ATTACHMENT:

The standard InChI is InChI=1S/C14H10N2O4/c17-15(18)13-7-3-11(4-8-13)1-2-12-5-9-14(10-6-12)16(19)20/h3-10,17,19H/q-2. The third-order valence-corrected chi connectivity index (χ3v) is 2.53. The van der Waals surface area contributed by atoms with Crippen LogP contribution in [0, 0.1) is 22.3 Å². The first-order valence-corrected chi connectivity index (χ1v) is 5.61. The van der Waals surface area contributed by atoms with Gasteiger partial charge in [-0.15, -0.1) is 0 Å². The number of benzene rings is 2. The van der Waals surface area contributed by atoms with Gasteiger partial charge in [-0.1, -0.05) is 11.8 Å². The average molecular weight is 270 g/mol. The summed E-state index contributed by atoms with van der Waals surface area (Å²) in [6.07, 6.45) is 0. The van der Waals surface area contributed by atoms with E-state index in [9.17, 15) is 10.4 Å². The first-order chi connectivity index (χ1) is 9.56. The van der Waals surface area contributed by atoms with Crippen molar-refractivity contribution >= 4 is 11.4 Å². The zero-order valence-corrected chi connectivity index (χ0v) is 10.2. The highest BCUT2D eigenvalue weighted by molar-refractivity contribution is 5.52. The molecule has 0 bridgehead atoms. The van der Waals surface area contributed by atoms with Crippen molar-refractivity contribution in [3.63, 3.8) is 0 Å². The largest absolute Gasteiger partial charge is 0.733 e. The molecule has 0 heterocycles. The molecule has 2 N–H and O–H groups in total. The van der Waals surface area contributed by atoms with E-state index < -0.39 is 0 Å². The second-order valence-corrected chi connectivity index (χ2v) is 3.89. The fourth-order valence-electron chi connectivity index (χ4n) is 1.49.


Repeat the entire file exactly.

The standard InChI is InChI=1S/C14H10N2O4/c17-15(18)13-7-3-11(4-8-13)1-2-12-5-9-14(10-6-12)16(19)20/h3-10,17,19H/q-2. The third-order valence-corrected chi connectivity index (χ3v) is 2.53. The van der Waals surface area contributed by atoms with Crippen LogP contribution in [0, 0.1) is 22.3 Å². The first-order valence-corrected chi connectivity index (χ1v) is 5.61. The van der Waals surface area contributed by atoms with Gasteiger partial charge in [-0.15, -0.1) is 0 Å². The number of benzene rings is 2. The van der Waals surface area contributed by atoms with Gasteiger partial charge in [-0.1, -0.05) is 11.8 Å². The average molecular weight is 270 g/mol. The summed E-state index contributed by atoms with van der Waals surface area (Å²) in [6.07, 6.45) is 0. The van der Waals surface area contributed by atoms with E-state index in [9.17, 15) is 10.4 Å². The first-order chi connectivity index (χ1) is 9.56. The van der Waals surface area contributed by atoms with Crippen molar-refractivity contribution >= 4 is 11.4 Å². The zero-order valence-corrected chi connectivity index (χ0v) is 10.2. The highest BCUT2D eigenvalue weighted by molar-refractivity contribution is 5.52. The molecule has 0 bridgehead atoms. The van der Waals surface area contributed by atoms with Crippen molar-refractivity contribution in [3.63, 3.8) is 0 Å². The largest absolute Gasteiger partial charge is 0.733 e. The molecule has 0 heterocycles. The molecule has 2 N–H and O–H groups in total. The van der Waals surface area contributed by atoms with E-state index < -0.39 is 0 Å². The second-order valence-corrected chi connectivity index (χ2v) is 3.89. The fourth-order valence-electron chi connectivity index (χ4n) is 1.49.